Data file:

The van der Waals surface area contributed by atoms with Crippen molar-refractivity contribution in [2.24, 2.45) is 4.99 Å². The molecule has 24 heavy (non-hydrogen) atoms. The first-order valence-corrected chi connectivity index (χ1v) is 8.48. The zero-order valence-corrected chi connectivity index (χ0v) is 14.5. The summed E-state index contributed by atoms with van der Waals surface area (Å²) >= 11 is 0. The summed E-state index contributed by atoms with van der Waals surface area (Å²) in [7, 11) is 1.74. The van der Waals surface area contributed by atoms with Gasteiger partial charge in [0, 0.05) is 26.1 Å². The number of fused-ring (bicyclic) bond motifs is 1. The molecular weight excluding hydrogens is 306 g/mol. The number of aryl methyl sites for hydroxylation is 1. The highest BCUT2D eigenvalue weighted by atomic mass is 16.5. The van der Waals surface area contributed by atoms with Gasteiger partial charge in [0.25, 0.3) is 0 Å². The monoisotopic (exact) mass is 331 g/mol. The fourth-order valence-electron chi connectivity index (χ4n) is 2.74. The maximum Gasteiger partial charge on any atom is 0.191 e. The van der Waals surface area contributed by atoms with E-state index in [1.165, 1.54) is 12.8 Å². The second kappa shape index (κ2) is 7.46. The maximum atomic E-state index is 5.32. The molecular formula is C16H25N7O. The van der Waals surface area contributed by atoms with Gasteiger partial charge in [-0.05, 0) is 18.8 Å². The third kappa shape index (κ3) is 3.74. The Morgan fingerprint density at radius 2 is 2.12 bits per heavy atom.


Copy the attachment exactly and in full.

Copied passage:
The van der Waals surface area contributed by atoms with Crippen molar-refractivity contribution in [2.24, 2.45) is 4.99 Å². The molecule has 24 heavy (non-hydrogen) atoms. The first-order valence-corrected chi connectivity index (χ1v) is 8.48. The zero-order valence-corrected chi connectivity index (χ0v) is 14.5. The summed E-state index contributed by atoms with van der Waals surface area (Å²) >= 11 is 0. The summed E-state index contributed by atoms with van der Waals surface area (Å²) in [7, 11) is 1.74. The van der Waals surface area contributed by atoms with Gasteiger partial charge in [0, 0.05) is 26.1 Å². The number of fused-ring (bicyclic) bond motifs is 1. The molecular weight excluding hydrogens is 306 g/mol. The number of aryl methyl sites for hydroxylation is 1. The highest BCUT2D eigenvalue weighted by atomic mass is 16.5. The van der Waals surface area contributed by atoms with Gasteiger partial charge in [0.25, 0.3) is 0 Å². The monoisotopic (exact) mass is 331 g/mol. The fourth-order valence-electron chi connectivity index (χ4n) is 2.74. The maximum Gasteiger partial charge on any atom is 0.191 e. The van der Waals surface area contributed by atoms with E-state index in [1.165, 1.54) is 12.8 Å². The second kappa shape index (κ2) is 7.46. The maximum atomic E-state index is 5.32. The molecular formula is C16H25N7O. The van der Waals surface area contributed by atoms with Gasteiger partial charge in [-0.05, 0) is 18.8 Å². The third kappa shape index (κ3) is 3.74. The Morgan fingerprint density at radius 2 is 2.12 bits per heavy atom.